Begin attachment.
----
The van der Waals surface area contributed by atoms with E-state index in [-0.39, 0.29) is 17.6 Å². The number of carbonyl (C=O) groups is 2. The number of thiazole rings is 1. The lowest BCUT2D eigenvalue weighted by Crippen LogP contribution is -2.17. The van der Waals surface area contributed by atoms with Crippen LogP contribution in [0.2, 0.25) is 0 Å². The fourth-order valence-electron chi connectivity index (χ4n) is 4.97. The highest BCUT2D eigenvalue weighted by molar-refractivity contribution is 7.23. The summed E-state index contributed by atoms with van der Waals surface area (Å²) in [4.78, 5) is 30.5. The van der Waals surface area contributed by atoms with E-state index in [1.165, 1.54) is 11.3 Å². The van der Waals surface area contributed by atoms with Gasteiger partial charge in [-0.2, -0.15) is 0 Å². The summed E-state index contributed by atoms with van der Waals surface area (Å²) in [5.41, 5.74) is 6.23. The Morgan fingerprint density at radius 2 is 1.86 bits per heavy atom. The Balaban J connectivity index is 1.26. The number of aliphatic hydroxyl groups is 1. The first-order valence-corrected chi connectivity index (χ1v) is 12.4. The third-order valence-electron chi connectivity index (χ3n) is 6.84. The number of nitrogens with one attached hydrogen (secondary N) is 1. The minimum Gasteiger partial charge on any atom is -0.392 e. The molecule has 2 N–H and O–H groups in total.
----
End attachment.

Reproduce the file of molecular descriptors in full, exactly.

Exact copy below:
The van der Waals surface area contributed by atoms with E-state index in [-0.39, 0.29) is 17.6 Å². The number of carbonyl (C=O) groups is 2. The number of thiazole rings is 1. The lowest BCUT2D eigenvalue weighted by Crippen LogP contribution is -2.17. The van der Waals surface area contributed by atoms with Crippen LogP contribution in [0.2, 0.25) is 0 Å². The fourth-order valence-electron chi connectivity index (χ4n) is 4.97. The highest BCUT2D eigenvalue weighted by molar-refractivity contribution is 7.23. The summed E-state index contributed by atoms with van der Waals surface area (Å²) in [4.78, 5) is 30.5. The van der Waals surface area contributed by atoms with E-state index in [1.165, 1.54) is 11.3 Å². The van der Waals surface area contributed by atoms with Gasteiger partial charge in [-0.2, -0.15) is 0 Å². The summed E-state index contributed by atoms with van der Waals surface area (Å²) in [5.41, 5.74) is 6.23. The Morgan fingerprint density at radius 2 is 1.86 bits per heavy atom. The Balaban J connectivity index is 1.26. The number of aliphatic hydroxyl groups is 1. The first-order valence-corrected chi connectivity index (χ1v) is 12.4. The third-order valence-electron chi connectivity index (χ3n) is 6.84. The number of nitrogens with one attached hydrogen (secondary N) is 1. The minimum Gasteiger partial charge on any atom is -0.392 e. The molecule has 2 N–H and O–H groups in total.